EDITORIAL: No interest in historic Connecticut home

EDITORIAL: No interest in historic Connecticut home


There’s a lot of American history in New England, and a lot of interest in preserving history. But though there is usually interest, it doesn’t always work out. The Hartford home where the poet Wallace Stevens lived was up for sale a few years ago, for example, and while there was interest in purchasing it and turning it into a museum, the home eventually went to owners for use as a private residence.

Then there is the strange story of the Harriet Beecher Stowe house. Not the Brunswick, Maine, home where she wrote “Uncle Tom’s Cabin,” or the Hartford house where she spent her final days — those are well preserved — but the house in Litchfield where she was born and lived until she was 13.

That house, built in 1774 and purchased by the writer’s father in 1810, is in pieces, disassembled and in storage lockers in Massachusetts and Connecticut. An antiques dealer and co-owner of the home, Art Pappas, has been listing it on eBay with an asking price of $400,000. “Our goal is for someone to do a proper restoration job,” he told The New York Times. Having attracted no bids, Pappas relisted the property on Monday.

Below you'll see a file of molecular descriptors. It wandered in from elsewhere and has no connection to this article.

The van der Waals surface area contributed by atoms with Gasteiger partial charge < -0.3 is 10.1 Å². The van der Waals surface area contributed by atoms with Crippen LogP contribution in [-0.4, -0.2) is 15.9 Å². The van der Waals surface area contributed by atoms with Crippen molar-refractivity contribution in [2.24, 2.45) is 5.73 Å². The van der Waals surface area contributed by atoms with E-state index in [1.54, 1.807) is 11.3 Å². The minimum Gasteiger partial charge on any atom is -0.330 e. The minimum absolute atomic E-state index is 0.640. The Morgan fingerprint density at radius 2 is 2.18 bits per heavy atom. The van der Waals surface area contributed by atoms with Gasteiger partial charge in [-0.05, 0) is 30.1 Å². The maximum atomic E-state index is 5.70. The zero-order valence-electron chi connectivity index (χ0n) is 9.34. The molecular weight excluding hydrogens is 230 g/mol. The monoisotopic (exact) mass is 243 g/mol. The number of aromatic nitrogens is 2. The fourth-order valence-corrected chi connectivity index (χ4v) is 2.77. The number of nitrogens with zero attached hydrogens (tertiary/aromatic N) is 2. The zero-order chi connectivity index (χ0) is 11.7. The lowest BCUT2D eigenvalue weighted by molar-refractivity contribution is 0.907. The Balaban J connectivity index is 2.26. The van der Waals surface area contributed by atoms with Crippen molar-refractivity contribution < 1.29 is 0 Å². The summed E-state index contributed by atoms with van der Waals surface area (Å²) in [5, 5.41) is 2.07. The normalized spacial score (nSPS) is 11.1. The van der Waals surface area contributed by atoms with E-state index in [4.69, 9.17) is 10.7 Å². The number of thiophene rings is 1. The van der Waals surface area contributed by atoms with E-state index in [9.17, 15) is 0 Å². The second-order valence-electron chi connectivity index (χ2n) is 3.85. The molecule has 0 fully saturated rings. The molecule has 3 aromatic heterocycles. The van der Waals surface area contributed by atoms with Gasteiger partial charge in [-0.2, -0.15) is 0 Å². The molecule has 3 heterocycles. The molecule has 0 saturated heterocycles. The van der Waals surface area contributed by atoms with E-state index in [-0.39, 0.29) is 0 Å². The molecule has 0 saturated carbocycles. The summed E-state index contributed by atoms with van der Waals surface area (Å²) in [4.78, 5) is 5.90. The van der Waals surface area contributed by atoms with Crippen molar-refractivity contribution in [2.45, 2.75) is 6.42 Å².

After it was preacher Lyman Beecher’s property, and the childhood home of his 11 children, the house was a sanitarium and a private school dormitory. The folk singer Pete Seeger lived there in the 1920s. The Forman School sold it for a dollar to a buyer who intended to move it and turn it into a museum, but that never worked out. Pappas, who aquired the pieces two years ago, had advertised the home to organizations specializing in historic homes and museums, also with no luck.

If Pappas gets no interest from his online efforts, his plans may include selling off the pieces, which would obviously be a shame.

It would be a sad fate for a piece, or pieces, of history.

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